Students in this seminar will have the opportunity to apply for acceptance into a research cohort affiliated with the Martin Scholars program. This would occur in the Spring 2015 term and come with a small stipend.

(38294) ENGL 493 (02) 3 cr., 3:30 pm - 6:20 pm R Prof. Kim M. Barnes
Honors: Advanced Non-Fiction Writing Telling a story well is a universally valued skill that promotes successful communication across every discipline and culture. Medical professionals rely on stories to diagnose and treat their patients. Scientists rely on stories to create human context for their objective data (thank you, Carl Sagan!). Business leaders rely on personal history to impart direction and enthusiasm. Artists provide narratives in order to convey a sense of their imaginative vision. 

While the regularly offered advanced nonfiction workshop allows writing majors to continue their academic, scholarly, and creative study of the genre in all its forms, the honors section will provide honors students from ANY discipline with the singular opportunity to explore their individual interests and professional goals through the melding of personal experience, chosen expertise, intellectual awareness, and passion-driven research. 

In addition to providing the students with the elements of narrative craft, the instructor will work with each honors students to generate a custom course of reading and writing that will benefit the student in his or her specific field of study. Informal talks, class discussion, workshop response, and one-on-one meetings will serve to heighten critical thinking, revision, and communication skills. Because of the nature of the class, the instructor may adjust assignments and discussion as the semester progresses in order to meet the needs and interests of the individual students and the class as a whole. In this way, the honors course is meant to resemble the highly personal study environment that candidates find at Oxford University colleges.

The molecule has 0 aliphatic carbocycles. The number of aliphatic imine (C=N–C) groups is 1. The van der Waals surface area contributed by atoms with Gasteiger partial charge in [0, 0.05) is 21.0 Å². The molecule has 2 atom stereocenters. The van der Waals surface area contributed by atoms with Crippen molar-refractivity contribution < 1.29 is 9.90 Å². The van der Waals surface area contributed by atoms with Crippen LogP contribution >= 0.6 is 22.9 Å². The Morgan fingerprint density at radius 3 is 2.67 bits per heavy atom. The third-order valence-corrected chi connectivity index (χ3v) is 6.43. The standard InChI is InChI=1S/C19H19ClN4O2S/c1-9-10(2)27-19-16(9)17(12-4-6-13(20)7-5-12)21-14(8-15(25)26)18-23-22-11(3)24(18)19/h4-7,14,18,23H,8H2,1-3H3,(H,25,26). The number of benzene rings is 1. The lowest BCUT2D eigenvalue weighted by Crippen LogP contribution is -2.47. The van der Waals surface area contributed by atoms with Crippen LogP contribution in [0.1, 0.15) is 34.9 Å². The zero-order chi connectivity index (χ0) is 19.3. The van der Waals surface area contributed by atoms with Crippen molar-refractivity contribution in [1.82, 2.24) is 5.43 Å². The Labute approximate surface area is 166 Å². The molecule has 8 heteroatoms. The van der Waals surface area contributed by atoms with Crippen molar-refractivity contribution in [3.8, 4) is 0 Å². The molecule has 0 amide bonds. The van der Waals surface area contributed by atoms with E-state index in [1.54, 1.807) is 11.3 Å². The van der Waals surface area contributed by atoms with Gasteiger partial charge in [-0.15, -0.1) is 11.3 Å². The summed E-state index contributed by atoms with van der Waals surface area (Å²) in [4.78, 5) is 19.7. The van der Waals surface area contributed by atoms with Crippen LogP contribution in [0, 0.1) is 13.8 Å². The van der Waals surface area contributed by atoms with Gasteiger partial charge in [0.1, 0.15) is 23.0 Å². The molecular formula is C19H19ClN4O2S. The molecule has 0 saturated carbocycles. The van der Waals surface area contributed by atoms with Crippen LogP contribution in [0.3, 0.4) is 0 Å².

Course requirements: a curious and nimble mind; formulation of an individualized (but malleable) study plan; completion of various assigned readings from the genre (no text will be required); completion of generative writing prompts; completion of a final essay; lively, informed discussion; sterling attendance; a willingness to play with words, experience, and ideas.

Course evaluation methods will be linked to the above requirements. Focus will be on discovering what power and pleasure resides in the sharing of story.